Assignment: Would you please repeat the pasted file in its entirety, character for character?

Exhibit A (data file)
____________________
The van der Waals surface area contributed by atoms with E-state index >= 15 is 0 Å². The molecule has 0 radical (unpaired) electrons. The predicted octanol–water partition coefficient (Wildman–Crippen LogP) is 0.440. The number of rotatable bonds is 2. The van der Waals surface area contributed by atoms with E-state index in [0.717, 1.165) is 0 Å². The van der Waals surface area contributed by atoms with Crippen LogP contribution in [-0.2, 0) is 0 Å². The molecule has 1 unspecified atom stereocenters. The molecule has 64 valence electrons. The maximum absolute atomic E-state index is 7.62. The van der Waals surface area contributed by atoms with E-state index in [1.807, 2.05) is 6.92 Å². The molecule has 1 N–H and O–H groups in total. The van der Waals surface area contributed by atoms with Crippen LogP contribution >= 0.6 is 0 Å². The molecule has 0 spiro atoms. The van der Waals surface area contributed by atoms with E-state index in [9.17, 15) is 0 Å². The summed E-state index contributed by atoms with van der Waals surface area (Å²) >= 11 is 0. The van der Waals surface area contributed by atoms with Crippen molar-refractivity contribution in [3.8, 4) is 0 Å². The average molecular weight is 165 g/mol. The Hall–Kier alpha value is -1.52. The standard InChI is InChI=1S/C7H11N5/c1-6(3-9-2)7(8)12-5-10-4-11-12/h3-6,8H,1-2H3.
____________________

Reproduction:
The van der Waals surface area contributed by atoms with E-state index >= 15 is 0 Å². The molecule has 0 radical (unpaired) electrons. The predicted octanol–water partition coefficient (Wildman–Crippen LogP) is 0.440. The number of rotatable bonds is 2. The van der Waals surface area contributed by atoms with E-state index in [0.717, 1.165) is 0 Å². The van der Waals surface area contributed by atoms with Crippen LogP contribution in [-0.2, 0) is 0 Å². The molecule has 1 unspecified atom stereocenters. The molecule has 64 valence electrons. The maximum absolute atomic E-state index is 7.62. The van der Waals surface area contributed by atoms with E-state index in [1.807, 2.05) is 6.92 Å². The molecule has 1 N–H and O–H groups in total. The van der Waals surface area contributed by atoms with Crippen LogP contribution >= 0.6 is 0 Å². The molecule has 0 spiro atoms. The van der Waals surface area contributed by atoms with E-state index in [9.17, 15) is 0 Å². The summed E-state index contributed by atoms with van der Waals surface area (Å²) >= 11 is 0. The van der Waals surface area contributed by atoms with Crippen molar-refractivity contribution in [3.8, 4) is 0 Å². The average molecular weight is 165 g/mol. The Hall–Kier alpha value is -1.52. The standard InChI is InChI=1S/C7H11N5/c1-6(3-9-2)7(8)12-5-10-4-11-12/h3-6,8H,1-2H3.